Memorandum by the Director of the Office of British Commonwealth and Northern European Affairs (Raynor) to the Assistant Secretary of State for European Affairs (Perkins)
Subject: Exchange of notes with Canada providing for construction of Continental Radar Defense System
The Permanent Joint Board on Defense, Canada-United States, some months ago agreed on the details of a continental radar defense system to consist of 31 stations located in Canada, to be built jointly by the U.S. and Canadian Governments, with the U.S. paying two-thirds ($100 million) of the cost, Canada paying the balance. The recommendations of the P.J.B.D. have been approved by the Secretaries of Defense and State and by the President.1 The Canadian Cabinet has likewise approved the recommendation.
The texts of the notes to be exchanged formalizing the understanding2 were agreed upon some weeks ago. At the last moment, however, Canada told us that although the text of the notes was still acceptable to the Canadian Government, it was unwilling to agree that the exchange of notes should be registered with the U.N. This position was apparently based on fear of adverse public opinion in Canada. The U.S. Air Force, which is the action agency on our side, continued to maintain very strongly, however, that it must have something more than the P.J.B.D. recommendation in writing to justify to Congress the expenditure of the funds. The Department of State has maintained throughout that, if notes were exchanged, they would have to be registered with the U.N. In view of Canada’s unwillingness to agree to registration it became necessary to find some acceptable compromise, which was achieved when the Canadians indicated that they would agree to our suggestion that registration of the notes need not necessarily take place in the immediate future and that before registration is accomplished we would consult with the Government of Canada. This position is acceptable to L.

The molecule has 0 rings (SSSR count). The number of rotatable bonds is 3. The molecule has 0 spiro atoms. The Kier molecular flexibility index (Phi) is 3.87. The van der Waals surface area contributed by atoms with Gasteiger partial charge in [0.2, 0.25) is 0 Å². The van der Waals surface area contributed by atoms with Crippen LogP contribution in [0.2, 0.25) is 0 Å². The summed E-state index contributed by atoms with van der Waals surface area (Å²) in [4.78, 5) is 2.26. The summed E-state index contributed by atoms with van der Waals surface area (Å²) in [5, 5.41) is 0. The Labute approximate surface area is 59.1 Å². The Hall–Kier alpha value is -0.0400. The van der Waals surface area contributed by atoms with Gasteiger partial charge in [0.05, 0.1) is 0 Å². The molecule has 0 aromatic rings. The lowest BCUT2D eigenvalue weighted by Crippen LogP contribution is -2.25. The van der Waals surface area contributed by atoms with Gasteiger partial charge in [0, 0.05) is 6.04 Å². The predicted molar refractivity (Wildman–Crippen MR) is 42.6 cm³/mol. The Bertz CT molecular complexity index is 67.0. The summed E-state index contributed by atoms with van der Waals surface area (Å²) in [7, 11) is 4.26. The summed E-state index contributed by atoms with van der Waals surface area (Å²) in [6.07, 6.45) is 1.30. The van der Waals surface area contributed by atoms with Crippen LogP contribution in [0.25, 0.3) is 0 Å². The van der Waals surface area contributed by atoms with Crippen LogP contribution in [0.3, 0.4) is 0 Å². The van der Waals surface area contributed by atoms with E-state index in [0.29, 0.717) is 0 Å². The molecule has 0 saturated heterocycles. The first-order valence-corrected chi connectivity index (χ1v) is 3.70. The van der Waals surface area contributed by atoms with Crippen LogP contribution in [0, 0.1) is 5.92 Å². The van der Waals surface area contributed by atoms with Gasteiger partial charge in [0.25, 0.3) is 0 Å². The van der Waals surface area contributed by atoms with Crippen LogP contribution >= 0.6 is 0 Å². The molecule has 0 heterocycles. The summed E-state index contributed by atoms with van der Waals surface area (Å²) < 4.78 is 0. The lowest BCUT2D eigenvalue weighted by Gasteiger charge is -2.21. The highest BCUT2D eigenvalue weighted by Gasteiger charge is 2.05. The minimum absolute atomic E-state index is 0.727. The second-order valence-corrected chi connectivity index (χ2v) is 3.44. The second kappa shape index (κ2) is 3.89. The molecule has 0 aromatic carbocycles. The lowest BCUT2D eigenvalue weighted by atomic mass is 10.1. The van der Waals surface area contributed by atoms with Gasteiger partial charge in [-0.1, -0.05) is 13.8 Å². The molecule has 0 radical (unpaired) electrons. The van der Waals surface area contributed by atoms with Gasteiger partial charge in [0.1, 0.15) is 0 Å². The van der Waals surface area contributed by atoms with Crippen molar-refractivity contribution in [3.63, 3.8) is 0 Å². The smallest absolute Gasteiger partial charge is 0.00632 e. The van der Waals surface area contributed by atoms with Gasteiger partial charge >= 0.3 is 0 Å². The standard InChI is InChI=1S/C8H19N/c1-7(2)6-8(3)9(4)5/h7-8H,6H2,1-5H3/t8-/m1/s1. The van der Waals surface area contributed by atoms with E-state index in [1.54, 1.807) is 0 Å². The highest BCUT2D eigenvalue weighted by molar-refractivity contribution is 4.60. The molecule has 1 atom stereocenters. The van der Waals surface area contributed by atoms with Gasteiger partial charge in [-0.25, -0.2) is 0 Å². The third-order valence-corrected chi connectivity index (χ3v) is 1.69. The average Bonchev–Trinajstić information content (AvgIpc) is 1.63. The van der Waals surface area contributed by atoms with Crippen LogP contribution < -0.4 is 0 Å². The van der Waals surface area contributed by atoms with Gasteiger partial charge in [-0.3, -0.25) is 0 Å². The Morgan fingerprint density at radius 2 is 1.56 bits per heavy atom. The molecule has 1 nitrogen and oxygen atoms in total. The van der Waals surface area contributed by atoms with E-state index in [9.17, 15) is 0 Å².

In connection with the exchange of notes, the Canadians also desire assurances on two points: (1) that the U.S., as previously agreed, will sign, as promptly as possible, contracts for the construction of our part of the project; and (2) that we will assure the Government of Canada (in reply to a letter which the Canadian Ambassador will presumably hand you today) that the U.S. Government does not consider that this project in any way constitutes U.S. aid to Canada. BNA is assured by [Page 895] the Air Force that there should be no undue delay as regards the first of these two points, and has cleared with L the matter of assuring Canada that no implication of aid is involved.
(1) That you sign the attached note in reply to the note which will be handed to you today by the Canadian Ambassador, the exchange constituting an inter-governmental agreement; (2) that you tell the Ambassador that the Department will not press for registration in the immediate future, and that it will consult with Canada before registering the notes; (3) that you inform the Ambassador that the Department has been assured by a responsible official of the U.S. Department of Air Force that there should be no undue delay in finalizing the various construction contracts; and (4) that, if the Canadian Ambassador hands you a letter requesting a statement that the project involves no U.S. aid to Canada, you reply that a communication to this effect will be forthcoming in due course.